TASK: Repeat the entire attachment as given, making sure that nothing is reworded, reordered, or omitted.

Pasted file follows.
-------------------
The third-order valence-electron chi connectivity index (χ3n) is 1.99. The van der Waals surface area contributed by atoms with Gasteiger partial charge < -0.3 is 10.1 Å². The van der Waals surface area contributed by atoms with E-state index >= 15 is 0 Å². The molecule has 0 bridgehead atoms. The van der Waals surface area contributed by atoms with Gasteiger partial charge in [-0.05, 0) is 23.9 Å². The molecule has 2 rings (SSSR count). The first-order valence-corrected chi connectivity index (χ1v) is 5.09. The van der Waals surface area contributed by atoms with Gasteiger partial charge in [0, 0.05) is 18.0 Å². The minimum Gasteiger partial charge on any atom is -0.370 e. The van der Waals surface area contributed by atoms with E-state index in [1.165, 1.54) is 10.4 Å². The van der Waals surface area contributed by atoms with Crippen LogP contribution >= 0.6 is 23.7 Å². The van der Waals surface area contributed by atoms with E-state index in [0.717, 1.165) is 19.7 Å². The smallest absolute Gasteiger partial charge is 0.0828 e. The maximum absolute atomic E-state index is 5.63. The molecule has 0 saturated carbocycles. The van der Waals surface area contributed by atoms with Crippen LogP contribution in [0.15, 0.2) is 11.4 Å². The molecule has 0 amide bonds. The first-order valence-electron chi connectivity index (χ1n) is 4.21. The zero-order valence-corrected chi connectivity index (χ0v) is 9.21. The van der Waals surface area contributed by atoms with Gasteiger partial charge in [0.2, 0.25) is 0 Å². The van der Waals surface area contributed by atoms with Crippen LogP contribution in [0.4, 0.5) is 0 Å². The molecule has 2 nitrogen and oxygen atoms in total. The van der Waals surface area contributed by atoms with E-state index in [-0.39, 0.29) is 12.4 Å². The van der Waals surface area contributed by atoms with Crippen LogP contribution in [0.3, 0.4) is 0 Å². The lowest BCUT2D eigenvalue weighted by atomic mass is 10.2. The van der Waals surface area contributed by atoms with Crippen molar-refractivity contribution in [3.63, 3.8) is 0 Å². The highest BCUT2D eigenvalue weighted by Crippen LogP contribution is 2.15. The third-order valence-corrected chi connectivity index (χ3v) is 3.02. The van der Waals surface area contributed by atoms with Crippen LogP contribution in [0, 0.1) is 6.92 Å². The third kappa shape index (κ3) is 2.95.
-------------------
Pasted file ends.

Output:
The third-order valence-electron chi connectivity index (χ3n) is 1.99. The van der Waals surface area contributed by atoms with Gasteiger partial charge < -0.3 is 10.1 Å². The van der Waals surface area contributed by atoms with E-state index >= 15 is 0 Å². The molecule has 0 bridgehead atoms. The van der Waals surface area contributed by atoms with Gasteiger partial charge in [-0.05, 0) is 23.9 Å². The molecule has 2 rings (SSSR count). The first-order valence-corrected chi connectivity index (χ1v) is 5.09. The van der Waals surface area contributed by atoms with Gasteiger partial charge in [0, 0.05) is 18.0 Å². The minimum Gasteiger partial charge on any atom is -0.370 e. The van der Waals surface area contributed by atoms with E-state index in [1.165, 1.54) is 10.4 Å². The van der Waals surface area contributed by atoms with Crippen LogP contribution >= 0.6 is 23.7 Å². The van der Waals surface area contributed by atoms with E-state index in [0.717, 1.165) is 19.7 Å². The smallest absolute Gasteiger partial charge is 0.0828 e. The maximum absolute atomic E-state index is 5.63. The molecule has 0 saturated carbocycles. The van der Waals surface area contributed by atoms with Crippen LogP contribution in [0.15, 0.2) is 11.4 Å². The molecule has 0 amide bonds. The first-order valence-electron chi connectivity index (χ1n) is 4.21. The zero-order valence-corrected chi connectivity index (χ0v) is 9.21. The van der Waals surface area contributed by atoms with Gasteiger partial charge in [0.2, 0.25) is 0 Å². The van der Waals surface area contributed by atoms with Crippen LogP contribution in [0.4, 0.5) is 0 Å². The molecule has 2 nitrogen and oxygen atoms in total. The van der Waals surface area contributed by atoms with E-state index in [-0.39, 0.29) is 12.4 Å². The van der Waals surface area contributed by atoms with Crippen LogP contribution in [0.3, 0.4) is 0 Å². The lowest BCUT2D eigenvalue weighted by atomic mass is 10.2. The van der Waals surface area contributed by atoms with Crippen molar-refractivity contribution in [3.63, 3.8) is 0 Å². The highest BCUT2D eigenvalue weighted by Crippen LogP contribution is 2.15. The third-order valence-corrected chi connectivity index (χ3v) is 3.02. The van der Waals surface area contributed by atoms with Crippen LogP contribution in [0, 0.1) is 6.92 Å². The third kappa shape index (κ3) is 2.95.